It seems like a universal disposition that people don’t enjoy their dental visits. For some it may seem like an uncomfortable chore, while for others it could induce serious anxiety and phobia.  Even with the use of a pain shot, a numbing gel or being “put under”, certain people still experience a high level of anxiety.  Fear of the dentist is not uncommon.  In such cases, when anesthesia just won’t work in curing the tension, hypnosis is a viable way to deal with those dreaded (but necessary) trips to the dentist’s office.

The anxiety could be triggered as soon as your dentist starts warming up that ominous-sounding drill that will surely be used either to drill into your sensitive gums or touch upon your teeth in a cold and uncomfortable way.  Others might experience the dental dread coming on during their drive over or as the hours until the appointment slowly approach.  According to WebMD, much of the anxiety could stem from an uncomfortable or traumatic experience during a childhood visit to the dentist.  The article gives reassurance that modern dentistry makes for much more comfortable procedures, but for some, past experiences can still onset a high level of anxiety.

According to this study published on the National Center for Biotechnology Information website, the use of hypnosis during dental visits is a tool that is not quite mainstream but can be effective.

“Hypnosis is a still underused but powerful non-pharmacological tool in dentistry,” the study stated.

The extract from this study points out that using hypnosis has ability to be an adequate substitute for heavy sedation, which has been known to have adverse health effects.  For example, a common anesthetic used by dentists is Nitrous Oxide, also known as “laughing gas”, which kills brain cells because of deprivation of oxygen to the brain.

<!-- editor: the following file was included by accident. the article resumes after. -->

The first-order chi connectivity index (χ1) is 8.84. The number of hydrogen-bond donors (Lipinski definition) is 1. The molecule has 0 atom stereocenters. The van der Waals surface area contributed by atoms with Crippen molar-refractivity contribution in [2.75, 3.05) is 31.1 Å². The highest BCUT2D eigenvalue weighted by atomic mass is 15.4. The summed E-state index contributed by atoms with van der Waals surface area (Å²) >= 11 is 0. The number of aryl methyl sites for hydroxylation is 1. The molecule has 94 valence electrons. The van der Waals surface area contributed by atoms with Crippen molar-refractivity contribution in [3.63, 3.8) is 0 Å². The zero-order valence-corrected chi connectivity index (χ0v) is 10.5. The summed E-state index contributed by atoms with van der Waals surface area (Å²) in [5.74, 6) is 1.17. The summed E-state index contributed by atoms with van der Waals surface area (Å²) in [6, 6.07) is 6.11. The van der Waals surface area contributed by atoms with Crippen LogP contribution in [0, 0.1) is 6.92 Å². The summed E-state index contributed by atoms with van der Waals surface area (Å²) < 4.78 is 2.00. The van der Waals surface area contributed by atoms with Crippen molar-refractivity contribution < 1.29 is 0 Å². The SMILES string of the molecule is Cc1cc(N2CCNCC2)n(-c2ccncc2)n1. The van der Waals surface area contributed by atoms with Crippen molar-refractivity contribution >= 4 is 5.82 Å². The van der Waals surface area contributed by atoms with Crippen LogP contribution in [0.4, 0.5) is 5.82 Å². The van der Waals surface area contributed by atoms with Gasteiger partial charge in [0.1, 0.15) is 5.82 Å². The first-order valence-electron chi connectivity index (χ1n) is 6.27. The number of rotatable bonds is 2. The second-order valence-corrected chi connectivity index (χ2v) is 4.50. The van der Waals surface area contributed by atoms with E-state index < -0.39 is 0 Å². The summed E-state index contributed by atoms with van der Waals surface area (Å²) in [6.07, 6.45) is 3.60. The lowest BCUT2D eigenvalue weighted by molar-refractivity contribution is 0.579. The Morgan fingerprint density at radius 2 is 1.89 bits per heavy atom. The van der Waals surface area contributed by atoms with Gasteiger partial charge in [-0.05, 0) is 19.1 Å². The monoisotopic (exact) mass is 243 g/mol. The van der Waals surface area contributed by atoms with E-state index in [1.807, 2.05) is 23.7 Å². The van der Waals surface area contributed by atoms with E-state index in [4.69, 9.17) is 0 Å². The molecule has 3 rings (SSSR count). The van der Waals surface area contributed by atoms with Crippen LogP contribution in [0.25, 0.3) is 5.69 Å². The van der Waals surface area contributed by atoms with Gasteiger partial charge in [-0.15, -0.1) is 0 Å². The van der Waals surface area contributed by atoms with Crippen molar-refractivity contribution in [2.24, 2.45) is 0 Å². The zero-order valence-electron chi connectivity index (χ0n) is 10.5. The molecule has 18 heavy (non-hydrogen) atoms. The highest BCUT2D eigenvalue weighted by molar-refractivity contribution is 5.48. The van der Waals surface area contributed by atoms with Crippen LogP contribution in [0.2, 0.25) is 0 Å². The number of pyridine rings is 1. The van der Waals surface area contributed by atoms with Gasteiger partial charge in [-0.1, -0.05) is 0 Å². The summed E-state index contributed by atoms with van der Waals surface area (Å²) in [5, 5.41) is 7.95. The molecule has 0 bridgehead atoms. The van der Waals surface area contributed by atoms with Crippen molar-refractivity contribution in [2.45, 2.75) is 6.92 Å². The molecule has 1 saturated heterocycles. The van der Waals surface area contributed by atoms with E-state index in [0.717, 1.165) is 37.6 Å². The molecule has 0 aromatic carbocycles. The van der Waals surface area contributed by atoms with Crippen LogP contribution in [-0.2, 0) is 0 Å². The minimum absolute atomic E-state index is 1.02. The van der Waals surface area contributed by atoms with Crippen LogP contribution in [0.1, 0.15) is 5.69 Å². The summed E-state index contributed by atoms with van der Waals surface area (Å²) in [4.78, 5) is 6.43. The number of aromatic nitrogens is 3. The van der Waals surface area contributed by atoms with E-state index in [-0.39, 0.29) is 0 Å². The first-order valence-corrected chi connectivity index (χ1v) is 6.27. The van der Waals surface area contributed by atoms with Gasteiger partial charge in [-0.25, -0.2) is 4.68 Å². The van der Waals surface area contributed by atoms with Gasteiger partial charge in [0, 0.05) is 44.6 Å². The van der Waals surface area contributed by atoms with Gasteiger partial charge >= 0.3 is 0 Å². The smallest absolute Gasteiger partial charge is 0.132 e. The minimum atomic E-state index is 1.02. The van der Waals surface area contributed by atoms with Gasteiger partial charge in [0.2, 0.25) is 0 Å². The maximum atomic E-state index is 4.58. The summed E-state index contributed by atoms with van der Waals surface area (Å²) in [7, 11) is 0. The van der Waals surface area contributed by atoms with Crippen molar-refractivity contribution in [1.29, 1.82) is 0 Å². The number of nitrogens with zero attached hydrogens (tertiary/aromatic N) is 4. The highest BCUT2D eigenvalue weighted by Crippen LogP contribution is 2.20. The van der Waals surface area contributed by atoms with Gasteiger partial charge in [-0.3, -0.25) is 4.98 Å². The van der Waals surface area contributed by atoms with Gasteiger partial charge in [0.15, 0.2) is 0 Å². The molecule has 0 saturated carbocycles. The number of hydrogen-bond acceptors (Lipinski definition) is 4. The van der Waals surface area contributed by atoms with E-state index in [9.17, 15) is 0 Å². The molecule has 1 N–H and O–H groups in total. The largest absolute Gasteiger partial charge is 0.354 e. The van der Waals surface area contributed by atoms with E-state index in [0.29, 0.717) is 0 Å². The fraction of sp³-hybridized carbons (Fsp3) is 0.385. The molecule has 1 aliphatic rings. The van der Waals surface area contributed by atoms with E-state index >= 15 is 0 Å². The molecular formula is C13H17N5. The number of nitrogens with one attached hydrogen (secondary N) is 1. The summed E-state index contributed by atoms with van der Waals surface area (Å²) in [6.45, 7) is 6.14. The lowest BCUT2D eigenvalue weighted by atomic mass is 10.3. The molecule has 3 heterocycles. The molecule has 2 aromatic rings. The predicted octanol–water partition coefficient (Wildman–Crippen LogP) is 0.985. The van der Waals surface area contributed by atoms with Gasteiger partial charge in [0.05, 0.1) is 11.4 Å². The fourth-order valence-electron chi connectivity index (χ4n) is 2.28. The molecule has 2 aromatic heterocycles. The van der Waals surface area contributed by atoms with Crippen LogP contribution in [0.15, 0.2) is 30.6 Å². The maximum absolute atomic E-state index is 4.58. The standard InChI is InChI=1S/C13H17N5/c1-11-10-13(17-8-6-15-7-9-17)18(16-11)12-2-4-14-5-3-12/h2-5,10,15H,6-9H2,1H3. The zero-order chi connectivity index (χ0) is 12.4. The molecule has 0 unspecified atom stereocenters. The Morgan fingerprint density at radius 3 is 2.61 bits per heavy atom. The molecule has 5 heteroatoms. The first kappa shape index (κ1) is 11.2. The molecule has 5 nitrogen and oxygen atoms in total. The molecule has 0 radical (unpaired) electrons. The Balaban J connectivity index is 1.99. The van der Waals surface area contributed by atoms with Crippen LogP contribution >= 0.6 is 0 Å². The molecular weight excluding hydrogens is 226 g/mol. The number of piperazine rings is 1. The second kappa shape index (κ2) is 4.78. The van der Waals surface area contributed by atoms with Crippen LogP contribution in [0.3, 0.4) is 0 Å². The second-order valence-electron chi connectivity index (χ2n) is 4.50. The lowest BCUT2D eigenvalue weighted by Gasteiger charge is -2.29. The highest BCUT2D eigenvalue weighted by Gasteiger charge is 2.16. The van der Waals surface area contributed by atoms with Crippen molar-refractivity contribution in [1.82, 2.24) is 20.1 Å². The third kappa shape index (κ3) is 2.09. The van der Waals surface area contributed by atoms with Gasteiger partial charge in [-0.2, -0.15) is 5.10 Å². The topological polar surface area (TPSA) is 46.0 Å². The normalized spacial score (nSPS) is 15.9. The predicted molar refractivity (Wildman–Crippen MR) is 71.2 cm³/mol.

Hypnosis conditions a patient to remain relaxed and calm, and almost in a trance-like state (which would be ideal). This is done through several sessions that take place ahead of the dentist appointment.  After a session with a hypnotherapist, a dental patient can continue to condition themselves through scripts, audio in preparation for their appointment.  Once there, a person is more adequately equipped to deal with the procedure because they have been prepared for that hurdle beforehand.

It must be noted that hypnosis’ effectiveness against dental fear varies from person-to-person.  But if a patient has the ability to relax, focus on other thoughts and embrace hypnotherapy techniques, it can be effective with taking on anxiety and any physical pain or discomfort while under the dentist’s drill.